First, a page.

Take the 2-minute tour ×
Geographic Information Systems Stack Exchange is a question and answer site for cartographers, geographers and GIS professionals. It's 100% free, no registration required.

I have a satellite image that has a few bands in it. But I don't know what colors they are supposed to represent, nor do I know where to look for this information--the file's metadata say nothing about this. Is there a way to determine what color each band represents? How can I find out which band is red, blue, NIR, etc.?

share|improve this question
    
What software are you using to look at the imagery? –  artwork21 Jun 9 at 13:45
    
Where did you get the imagery? –  blah238 Jun 9 at 13:45
    
I'm using ERDAS imagine. I have 2 such images: 1)From homework of week4 here: gis.usu.edu/~chrisg/python/2009 ,its called "aster" and it have 3 bands: ASTER_Band1, ASTER_Band2, ASTER_Band3N. 2)Second is RapidEye image that i was given. It have 3 files in it: first is "RGB" - i can understand this, quite easy, second is "NIRREG" - it also have 3 bands, i suppose there is NIR and somthing else, but how do i know for sure? Third is called "CIR2", also have 3 bands, i have no idea what are they. –  user32162 Jun 9 at 13:51
add comment

4 Answers 4

up vote 1 down vote accepted

As others have mentioned, the best practical way to determine which bands are which is to look at the source metadata, which is widely available for common products like ASTER and Rapideye.

You can also derive much information about the bands doing a little legwork in Erdas. This is a useful skill to have if you are given, for example, a Rapideye image with only 3 or 4 bands. Investigating spectral reflectance properties of water yields particularly useful information. To illustrate, the attached image shows a Rapideye scene with 5 spectral bands. I used the Spectral Profile tool located under Raster > Utilities > Spectral Profile. Four samples were taken: water, forest, farmland, and developed (Figure 1).

We know that water is very good at absorbing longer wavelengths (e.g. RE, NIR) and very good at reflecting shorter wavelengths (Figure 2). If you take a look at the spectral reflectance curve of the Rapideye imagery (Figure 3) that correspond to the sample points in Figure 1, it quickly becomes clear which bands are which. Based on the comparison of theoretical Figure 2 and empirical Figure 3: Blue is band 1, green is band 2, red is band 3, Red edge is band 4 and NIR is band 5.


Figure 1

enter image description here


Figure 2

enter image description here


Figure 3

enter image description here

share|improve this answer
    
Thank you mr.Aaron. All those pictures make it clear and easy to understand. Thanks for putting time to answer this question. –  user32162 Jun 9 at 20:15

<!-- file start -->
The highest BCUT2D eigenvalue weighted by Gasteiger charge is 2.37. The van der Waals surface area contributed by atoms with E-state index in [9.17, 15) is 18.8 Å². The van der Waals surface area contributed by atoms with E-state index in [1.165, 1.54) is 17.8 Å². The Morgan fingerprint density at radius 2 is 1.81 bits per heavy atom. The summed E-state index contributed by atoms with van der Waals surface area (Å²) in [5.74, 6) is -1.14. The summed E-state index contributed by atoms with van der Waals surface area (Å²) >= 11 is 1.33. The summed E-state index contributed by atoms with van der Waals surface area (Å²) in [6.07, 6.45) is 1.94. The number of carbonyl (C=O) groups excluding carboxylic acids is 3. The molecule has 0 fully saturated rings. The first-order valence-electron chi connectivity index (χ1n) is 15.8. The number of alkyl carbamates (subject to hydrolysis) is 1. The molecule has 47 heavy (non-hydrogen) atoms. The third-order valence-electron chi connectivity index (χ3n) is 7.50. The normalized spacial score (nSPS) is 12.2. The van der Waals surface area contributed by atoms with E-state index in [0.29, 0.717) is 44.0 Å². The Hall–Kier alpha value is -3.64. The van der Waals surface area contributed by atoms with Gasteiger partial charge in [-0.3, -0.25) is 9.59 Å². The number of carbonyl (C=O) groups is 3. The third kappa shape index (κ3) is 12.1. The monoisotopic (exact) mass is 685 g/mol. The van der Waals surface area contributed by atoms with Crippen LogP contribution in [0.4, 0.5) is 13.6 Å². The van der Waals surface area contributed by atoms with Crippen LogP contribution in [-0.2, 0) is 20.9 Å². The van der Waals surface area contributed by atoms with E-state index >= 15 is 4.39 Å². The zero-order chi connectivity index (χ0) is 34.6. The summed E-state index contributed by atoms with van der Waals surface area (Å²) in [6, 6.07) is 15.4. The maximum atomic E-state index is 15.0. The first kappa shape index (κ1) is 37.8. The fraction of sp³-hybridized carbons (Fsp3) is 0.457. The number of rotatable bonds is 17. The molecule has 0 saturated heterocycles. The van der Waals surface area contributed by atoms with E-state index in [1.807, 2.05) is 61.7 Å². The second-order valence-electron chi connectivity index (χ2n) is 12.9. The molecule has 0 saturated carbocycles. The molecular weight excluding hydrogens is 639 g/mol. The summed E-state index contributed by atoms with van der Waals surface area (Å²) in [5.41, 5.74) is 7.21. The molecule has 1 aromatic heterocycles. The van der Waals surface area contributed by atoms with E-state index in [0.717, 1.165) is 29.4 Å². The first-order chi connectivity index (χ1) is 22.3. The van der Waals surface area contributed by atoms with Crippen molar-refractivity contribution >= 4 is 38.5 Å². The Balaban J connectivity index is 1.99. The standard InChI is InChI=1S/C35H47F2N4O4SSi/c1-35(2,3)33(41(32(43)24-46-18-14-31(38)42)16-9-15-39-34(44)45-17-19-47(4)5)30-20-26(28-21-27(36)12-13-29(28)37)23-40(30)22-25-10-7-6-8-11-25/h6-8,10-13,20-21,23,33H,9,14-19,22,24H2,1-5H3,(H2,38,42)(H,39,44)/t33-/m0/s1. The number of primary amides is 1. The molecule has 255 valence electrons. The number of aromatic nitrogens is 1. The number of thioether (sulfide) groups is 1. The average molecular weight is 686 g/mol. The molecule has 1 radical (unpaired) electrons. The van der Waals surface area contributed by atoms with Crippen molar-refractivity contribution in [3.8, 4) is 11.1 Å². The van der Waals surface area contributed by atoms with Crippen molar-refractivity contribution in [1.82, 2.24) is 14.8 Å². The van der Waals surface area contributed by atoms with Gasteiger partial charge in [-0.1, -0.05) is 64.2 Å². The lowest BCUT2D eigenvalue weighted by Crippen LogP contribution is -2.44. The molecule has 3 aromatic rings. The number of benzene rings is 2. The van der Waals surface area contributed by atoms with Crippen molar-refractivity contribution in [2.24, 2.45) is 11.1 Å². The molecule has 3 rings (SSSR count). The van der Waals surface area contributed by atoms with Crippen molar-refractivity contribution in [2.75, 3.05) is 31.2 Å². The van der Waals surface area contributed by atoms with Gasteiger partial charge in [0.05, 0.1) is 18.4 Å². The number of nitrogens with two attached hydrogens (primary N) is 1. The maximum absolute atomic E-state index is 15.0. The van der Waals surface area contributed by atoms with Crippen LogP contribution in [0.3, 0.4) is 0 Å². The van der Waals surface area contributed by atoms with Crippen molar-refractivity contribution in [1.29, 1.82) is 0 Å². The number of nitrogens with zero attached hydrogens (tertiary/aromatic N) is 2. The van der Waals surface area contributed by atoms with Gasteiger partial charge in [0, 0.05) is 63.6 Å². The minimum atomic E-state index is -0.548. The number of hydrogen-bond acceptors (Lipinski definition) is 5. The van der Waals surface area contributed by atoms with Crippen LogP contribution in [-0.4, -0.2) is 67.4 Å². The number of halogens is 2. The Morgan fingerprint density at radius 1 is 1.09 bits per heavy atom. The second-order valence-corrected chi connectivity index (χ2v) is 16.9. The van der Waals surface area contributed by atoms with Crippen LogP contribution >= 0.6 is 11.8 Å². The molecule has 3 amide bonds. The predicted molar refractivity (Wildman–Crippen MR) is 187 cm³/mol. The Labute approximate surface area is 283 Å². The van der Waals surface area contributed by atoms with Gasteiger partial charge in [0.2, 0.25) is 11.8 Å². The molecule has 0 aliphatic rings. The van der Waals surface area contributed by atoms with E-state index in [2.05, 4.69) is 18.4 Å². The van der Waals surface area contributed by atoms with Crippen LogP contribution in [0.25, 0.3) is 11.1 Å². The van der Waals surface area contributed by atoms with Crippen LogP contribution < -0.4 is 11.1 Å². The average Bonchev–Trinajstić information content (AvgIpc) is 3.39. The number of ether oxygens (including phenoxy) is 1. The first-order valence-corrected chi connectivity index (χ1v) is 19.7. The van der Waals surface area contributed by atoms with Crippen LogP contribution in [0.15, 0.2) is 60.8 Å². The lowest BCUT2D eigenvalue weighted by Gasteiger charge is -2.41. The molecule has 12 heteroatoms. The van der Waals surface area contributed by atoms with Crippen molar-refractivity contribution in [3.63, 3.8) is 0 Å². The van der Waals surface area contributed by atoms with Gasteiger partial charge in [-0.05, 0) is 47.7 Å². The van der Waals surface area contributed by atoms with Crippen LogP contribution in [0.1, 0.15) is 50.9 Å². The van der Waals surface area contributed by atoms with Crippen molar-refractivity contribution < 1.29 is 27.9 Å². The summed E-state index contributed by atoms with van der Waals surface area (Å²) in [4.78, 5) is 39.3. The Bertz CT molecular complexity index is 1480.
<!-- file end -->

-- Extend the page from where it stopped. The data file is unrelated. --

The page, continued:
add comment

In order to know the wavelengths or colors that bands in a raster represent, you typically need to know what instrument they were created with. Some software can make automatic assignments based on the file format, but the labels might not always be clear. I recall doing some work in ENVI where it would give you the wavelengths but not the band numbers. I had to track down the specs on a chart that gave band number, width, and color.

Based on your comment, you have Aster and RapidEye data. An Aster band list can be found on the Wiki for that instrument and will tell you Band 1 = visible green/yellow, Band 2 = Visible Red, and Band 3N = Nadir NIR. I'll leave the RapidEye band determination to you, but give you that hint.

share|improve this answer
    
Thank you, mister Chris, this is a good idea. Thanks for putting time in answering my question. –  user32162 Jun 9 at 20:12
add comment

For your Aster Image, 1 is green, 2 is red and 3 is near infra-red

For RapidEye, 1 is blue, 2 is green, 3 is red, 4 is red edge and 5 is near infra-red.

So your second image is Near Infra-Red/RedEdge/Green

Usually, with 3 bands the image is either RGB or NIR/R/G. When I don't have a clue, I try 321 and 123 composites. With RGB one of the combination should give your true colors. With NRG, one of the combination should give you an image where water is black, vegetation is red, bare soil is cyan.

share|improve this answer
    
Thank you, radouxju. This was helpful, this combination indeed looks like you described. Thanks you for putting time in answering this question. –  user32162 Jun 9 at 20:13
add comment

Look here for Aster info.

  • VNIR_Band1 = 0.52-0.60 (green)
  • VNIR_Band2 = 0.63-0.69 (red)
  • VNIR_Band3N = 0.76-0.86 (NIR)

Rapid eye comes in GeoTiff format comprised of 5 bands (listed here). The images that you have are probably composites.

RGB is Red, Green, Blue that represent RGB, NIRREG (possibly NIR and near edge), and color infrared (CIR). In CIR, NIR is seen as red, green as blue, and red as green.

share|improve this answer
    
Thank you mister Barbarossa. They are indeed compositions. The total number of 9 bands just confused me for a moment. Now i understand this better. Thanks for putting time for answering this question. –  user32162 Jun 9 at 20:17
add comment

Your Answer

 
discard

By posting your answer, you agree to the privacy policy and terms of service.

Not the answer you're looking for? Browse other questions tagged or ask your own question.